Are we loving our natural areas to death? Most natural areas are set aside for multiple reasons, such as conserving plants and animals, providing places for outdoor recreation, and protecting unique natural features. But we don’t always know if all these purposes can be accomplished simultaneously. Recently, participation in outdoor recreation (such as hiking, mountain biking, and trail running) has been increasing nationally and globally. While this is great news for public health and appreciation of nature, it also raises concerns ranging from car emissions in national parks to soil erosion and the introduction of invasive species. Our lab’s research on this topic focuses on the impacts of recreation on wildlife, particularly threatened species that depend on habitat within natural areas. We hope that with a better understanding of the impacts of recreation on wildlife, we can help design management strategies to minimize them.
Wildlife response to human recreation in San Diego County
San Diego County has a population of over three million people. It is also a hotspot of biodiversity that is home to over 500 vertebrate species, many of which are threatened or endangered. In a collaboration among the Wildlife Conservation Society, Colorado State University, and University of California-Berkeley, we are working to measure and model recreation in San Diego area parks and preserves to assess the risk of disturbance to sensitive wildlife species. As part of this project, we are reviewing the scientific literature to assess what the scientific community knows about the impacts of recreation on wildlife, and find out which species may be particularly vulnerable. We also developed an expert opinion survey and a field study using motion-activated cameras to measure patterns of recreation. Finally, we are constructing a model that will help us understand recreation patterns in San Diego and draw conclusions about the potential impacts to sensitive wildlife species.
Impacts of human recreation activity on Adirondack birds
The Adirondacks receive an estimated 7-10 million visitors per year, the majority (>90%) of whom participate in non-consumptive, nature-based outdoor recreation. The goal of our research is to investigate expanding and intensifying disturbances associated with human recreation as a driver of bird community homogenization. Biotic homogenization refers to a process by which regionally distinct rare, forest interior, and ground-nesting species are gradually replaced by a globally common set of early successional, edge-associated, and generalist species. Possible mechanisms include direct disturbance by humans, indirect disturbance by habitat modification, or indirect disturbance via species interactions.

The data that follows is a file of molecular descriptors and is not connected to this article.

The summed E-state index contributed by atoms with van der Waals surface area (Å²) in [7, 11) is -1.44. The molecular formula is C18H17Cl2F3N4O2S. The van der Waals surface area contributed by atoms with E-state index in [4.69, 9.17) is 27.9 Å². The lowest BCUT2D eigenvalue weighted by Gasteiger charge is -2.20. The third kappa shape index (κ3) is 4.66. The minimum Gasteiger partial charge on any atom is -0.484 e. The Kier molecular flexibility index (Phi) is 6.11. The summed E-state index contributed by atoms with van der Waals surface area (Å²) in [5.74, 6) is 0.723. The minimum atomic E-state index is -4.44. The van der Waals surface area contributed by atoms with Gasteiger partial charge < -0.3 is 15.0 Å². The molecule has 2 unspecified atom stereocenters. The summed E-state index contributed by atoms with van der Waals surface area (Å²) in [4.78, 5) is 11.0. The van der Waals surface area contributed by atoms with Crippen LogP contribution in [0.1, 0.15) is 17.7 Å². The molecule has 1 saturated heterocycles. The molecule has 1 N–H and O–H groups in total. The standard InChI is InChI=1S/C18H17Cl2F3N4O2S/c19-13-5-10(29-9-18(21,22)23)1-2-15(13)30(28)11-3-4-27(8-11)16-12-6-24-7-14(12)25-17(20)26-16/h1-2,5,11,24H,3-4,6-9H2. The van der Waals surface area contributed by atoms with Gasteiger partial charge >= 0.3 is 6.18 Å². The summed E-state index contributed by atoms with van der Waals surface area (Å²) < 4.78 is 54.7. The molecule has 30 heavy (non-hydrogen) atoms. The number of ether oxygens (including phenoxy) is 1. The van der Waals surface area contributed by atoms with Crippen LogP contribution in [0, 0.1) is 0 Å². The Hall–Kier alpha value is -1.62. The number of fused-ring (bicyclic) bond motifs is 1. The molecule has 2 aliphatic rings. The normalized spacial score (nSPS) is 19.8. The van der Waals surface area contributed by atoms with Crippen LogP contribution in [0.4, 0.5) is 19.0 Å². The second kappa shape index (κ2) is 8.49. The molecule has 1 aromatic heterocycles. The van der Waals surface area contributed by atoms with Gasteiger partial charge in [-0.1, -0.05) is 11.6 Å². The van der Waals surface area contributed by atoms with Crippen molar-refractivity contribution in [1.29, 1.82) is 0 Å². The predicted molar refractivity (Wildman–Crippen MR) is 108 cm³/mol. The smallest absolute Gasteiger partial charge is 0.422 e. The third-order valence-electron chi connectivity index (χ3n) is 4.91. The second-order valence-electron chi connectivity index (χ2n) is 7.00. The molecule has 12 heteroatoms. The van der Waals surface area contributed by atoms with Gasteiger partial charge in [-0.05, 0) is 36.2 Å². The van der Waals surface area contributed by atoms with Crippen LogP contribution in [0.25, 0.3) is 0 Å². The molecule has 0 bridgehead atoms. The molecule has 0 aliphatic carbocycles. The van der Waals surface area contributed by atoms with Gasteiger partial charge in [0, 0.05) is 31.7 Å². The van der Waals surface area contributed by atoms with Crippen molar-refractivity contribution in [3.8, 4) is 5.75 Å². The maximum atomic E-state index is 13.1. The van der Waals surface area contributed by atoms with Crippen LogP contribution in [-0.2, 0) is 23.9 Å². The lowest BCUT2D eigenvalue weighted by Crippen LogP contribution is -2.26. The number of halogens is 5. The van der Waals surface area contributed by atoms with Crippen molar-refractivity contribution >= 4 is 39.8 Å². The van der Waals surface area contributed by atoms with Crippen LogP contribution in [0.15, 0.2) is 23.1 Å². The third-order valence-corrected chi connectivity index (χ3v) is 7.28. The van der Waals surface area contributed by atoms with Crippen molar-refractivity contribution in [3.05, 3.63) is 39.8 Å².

Traffic levels and motor vehicle noise in a U.S. national forest
Participation in motorized recreation activities has more than doubled in the past 20 years. In a collaboration between The Wilderness Society and the University of California-Berkeley, we investigated the effects of motor vehicle routes, traffic levels, and noise propagation on wildlife communities in a U.S. national forest. We used point counts, track plates, and bioacoustic monitors to survey for birds, mammals, and motor vehicle traffic along paved, gravel, and natural-surface roads and motor vehicle trails over two years. Motor vehicle noise exceeded ambient natural sound levels up to 625 m from the nearest road. Detections of mammalian carnivores increased with distance to road, and the greatest numbers of native species were detected at the most isolated sites with lowest levels of human activity; sites with one-third fewer motor vehicle events produced detections of 3.2 times more native carnivores. We found no effect of distance to road or traffic level on detections or species richness of birds. By integrating information about traffic levels and noise propagation into transportation and recreation planning decisions, scientists and land managers can balance human use with species protection in protected area management.